Rakewell practically choked on his gin and tonic as he opened this Sunday’s Observer, which features a conversation between restaurateur Mark Hix and his new business partner Damien Hirst, conducted over lunch. There are revelations aplenty: Damo doesn’t like skin on his fish, (‘[it’s] a phobia, a northern thing’, apparently) and though he no longer drinks, he would accept an ‘absinthe jelly’ if offered. The pair make many references to rolling out their newly revived Pharmacy restaurant as a chain (Notting Hill! Paris! Berlin!), but for some reason have not elected to lunch there. Instead, the conversation takes place at Scott’s, the august Mayfair restaurant chiefly famous for its seafood. Hix’s ambition to serve up ‘Viagra oysters’ aside, why miss an opportunity to promote the brand?
Perhaps Pharamacy 2 doesn’t match up to Hirst’s highly exacting standards? There’s only one thing for it. Rakewell has booked a table to find out for himself…
Rakewell may have his own Twitter account (@Rakewelltweets), but he struggles to fathom hashtag culture. Last week, #gardenbridgeplantpix emerged – proposed by the Garden Bridge Trust as a photo competition to encourage tweeters to post images of plants in their gardens that will feature on the proposed ‘Garden Bridge’ in London. Recent contributions include an image of Kevin Costner attempting to grow foliage on a raft in the 1995 flop Waterworld, a photo of a sign reading ‘PRIVATE PARTY: INVITED GUESTS ONLY’ and a tweet from historian Dan Griffiths reading ‘If the prize is that you drop this grotesque vanity project I’ll hire David Bailey to take some.’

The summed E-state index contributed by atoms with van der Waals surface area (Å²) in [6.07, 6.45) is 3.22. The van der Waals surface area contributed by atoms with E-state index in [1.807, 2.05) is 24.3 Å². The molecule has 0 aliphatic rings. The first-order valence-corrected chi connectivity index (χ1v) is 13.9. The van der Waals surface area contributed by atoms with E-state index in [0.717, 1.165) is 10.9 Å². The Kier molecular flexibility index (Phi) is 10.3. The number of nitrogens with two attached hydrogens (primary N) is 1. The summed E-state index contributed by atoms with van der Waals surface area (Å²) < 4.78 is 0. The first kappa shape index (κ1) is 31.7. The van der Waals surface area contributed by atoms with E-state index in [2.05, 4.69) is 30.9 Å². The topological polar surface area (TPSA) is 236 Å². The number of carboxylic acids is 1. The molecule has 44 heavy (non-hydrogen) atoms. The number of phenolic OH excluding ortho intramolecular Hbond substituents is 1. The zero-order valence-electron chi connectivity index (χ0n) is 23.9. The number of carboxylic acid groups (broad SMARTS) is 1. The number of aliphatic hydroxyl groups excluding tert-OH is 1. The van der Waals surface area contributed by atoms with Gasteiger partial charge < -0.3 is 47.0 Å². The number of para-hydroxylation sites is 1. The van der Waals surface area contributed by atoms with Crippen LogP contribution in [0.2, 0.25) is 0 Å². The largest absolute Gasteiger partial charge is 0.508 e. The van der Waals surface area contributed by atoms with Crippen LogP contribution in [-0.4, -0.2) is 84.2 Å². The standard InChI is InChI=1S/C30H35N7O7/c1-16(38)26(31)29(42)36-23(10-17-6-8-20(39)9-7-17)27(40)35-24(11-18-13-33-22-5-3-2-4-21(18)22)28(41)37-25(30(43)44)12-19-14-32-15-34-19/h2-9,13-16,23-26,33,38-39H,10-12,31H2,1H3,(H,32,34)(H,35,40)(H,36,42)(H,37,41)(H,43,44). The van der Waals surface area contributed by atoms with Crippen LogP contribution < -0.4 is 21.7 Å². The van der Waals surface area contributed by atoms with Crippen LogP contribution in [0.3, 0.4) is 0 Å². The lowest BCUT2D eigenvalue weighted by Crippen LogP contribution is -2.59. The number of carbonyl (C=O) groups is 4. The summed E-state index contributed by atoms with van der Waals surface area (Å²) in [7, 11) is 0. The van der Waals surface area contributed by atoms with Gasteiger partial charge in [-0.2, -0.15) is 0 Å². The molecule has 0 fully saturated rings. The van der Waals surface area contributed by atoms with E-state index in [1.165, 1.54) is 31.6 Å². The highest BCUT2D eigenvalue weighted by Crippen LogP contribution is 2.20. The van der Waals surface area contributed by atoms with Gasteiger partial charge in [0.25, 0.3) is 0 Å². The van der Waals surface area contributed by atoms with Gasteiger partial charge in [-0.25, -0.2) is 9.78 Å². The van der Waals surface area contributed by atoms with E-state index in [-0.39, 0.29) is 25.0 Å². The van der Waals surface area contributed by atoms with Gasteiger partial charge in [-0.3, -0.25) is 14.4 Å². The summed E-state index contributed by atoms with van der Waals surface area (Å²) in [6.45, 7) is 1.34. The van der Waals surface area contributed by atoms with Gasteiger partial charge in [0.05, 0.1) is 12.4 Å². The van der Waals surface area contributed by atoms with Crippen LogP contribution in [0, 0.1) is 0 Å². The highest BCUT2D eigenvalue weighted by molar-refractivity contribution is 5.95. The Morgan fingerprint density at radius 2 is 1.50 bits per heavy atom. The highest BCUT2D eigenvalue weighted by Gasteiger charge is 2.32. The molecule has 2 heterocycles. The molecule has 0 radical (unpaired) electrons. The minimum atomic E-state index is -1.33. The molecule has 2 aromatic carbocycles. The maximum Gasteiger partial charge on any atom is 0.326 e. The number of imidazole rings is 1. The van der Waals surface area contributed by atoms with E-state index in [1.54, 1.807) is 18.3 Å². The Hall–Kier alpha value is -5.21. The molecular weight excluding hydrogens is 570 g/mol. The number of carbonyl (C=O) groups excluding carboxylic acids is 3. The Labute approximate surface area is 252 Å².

— Jah, Ya Bass! (@jahyabass) April 17, 2016
— Rosie Robbins (@RosieRobbins) April 14, 2016
— Paul Colbeck (@paulcolbeck1) April 15, 2016
Artist Illma Gore, whose, erm, less-than-well-endowed nude portrait of Donald Trump caused quite the commotion earlier this year, has been threatened with a lawsuit if she attempts to sell the painting.
According to The Guardian, the image has been censored from social media sites and eBay, and the threat comes courtesy of an anonymous filing of a Digital Millennium Copyright Notice. Fortunately for Londoners, the picture is currently on display at Mayfair’s Maddox Gallery.